Could your city add income tax next? Coalition says time to fight back is now

SEATTLE - Could Seattle's income tax could spread to other cities and other income brackets?

That's the question from a coalition that launched a legal fight against the city last week. They say the so-called "tax on the wealthy'"will end up costing all of us.

Anti-income tax crusader and Seattle venture capitalist Matt McIlwain is leading the charge.

He says Seattle's income tax will crush our region's prosperity and send jobs elsewhere.

"We really have a competitive advantage here," McIlwain said. "The governor's own commerce department says that, and makes that claim in trying to attract more talent to our region."

Earlier this month, an ordinance passed the city council with a 9-0 vote to institute an income tax in Seattle.

It's a 2.25 percent tax on every dollar individuals earn over $250,000 and couples earn over $500,000. The new tax could raise as much as $140 million dollar per year to fight homelessness, build affordable housing, and invest in transit.

Supporters, like council member Kshama Sawant, say it's time to level the playing field when it comes to taxes.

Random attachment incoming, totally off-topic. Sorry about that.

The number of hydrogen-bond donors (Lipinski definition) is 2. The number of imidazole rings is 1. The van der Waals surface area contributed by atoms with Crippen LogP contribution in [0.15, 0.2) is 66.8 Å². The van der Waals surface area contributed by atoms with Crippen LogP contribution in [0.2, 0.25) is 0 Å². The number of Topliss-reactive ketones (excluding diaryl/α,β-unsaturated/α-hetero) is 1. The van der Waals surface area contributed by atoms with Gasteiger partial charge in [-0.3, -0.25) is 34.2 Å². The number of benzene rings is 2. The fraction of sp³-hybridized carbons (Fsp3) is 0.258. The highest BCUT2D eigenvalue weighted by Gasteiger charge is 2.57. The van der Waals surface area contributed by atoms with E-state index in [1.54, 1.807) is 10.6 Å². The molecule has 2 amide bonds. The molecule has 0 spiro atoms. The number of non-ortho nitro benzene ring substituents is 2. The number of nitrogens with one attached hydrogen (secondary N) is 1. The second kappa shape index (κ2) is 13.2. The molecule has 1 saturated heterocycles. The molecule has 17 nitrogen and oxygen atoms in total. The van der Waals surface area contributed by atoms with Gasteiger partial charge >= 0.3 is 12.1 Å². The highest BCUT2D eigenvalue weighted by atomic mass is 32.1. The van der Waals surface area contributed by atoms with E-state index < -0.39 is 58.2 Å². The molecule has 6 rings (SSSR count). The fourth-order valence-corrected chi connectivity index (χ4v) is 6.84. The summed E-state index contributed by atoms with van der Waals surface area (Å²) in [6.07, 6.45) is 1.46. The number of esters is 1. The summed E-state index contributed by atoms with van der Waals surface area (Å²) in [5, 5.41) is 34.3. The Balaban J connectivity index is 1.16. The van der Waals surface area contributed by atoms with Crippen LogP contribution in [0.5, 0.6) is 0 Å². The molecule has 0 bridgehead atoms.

"Washington state and Seattle has had a tax code that is absolutely punishing to the poor and working class and middle class people for decades," Sawant said  after the ordinance passed.

McIlwain has been joined by former Washington Attorney general Rob McKenna, who say state law bans cities from imposing income taxes.

State law says, "A county, city, or city-county shall not levy a tax on net income."

"If the court overturns 80 years on the question of income as property, then that could open the door to a statewide income tax," McKenna said.

McIlwain, a venture capitalist with Seattle's Madrona Venture Group has waged this war before.He lead a campaign back in 2010 to vote against Initiative 1090.  The campaign defeated the state's first-ever initiative to create an income tax.

This time the courts, not the voters, will decide the fate of the income tax.

"We're quite optimistic given those state statutes and the constitution of our state, that this is going to prove to be illegal," McIlwain says.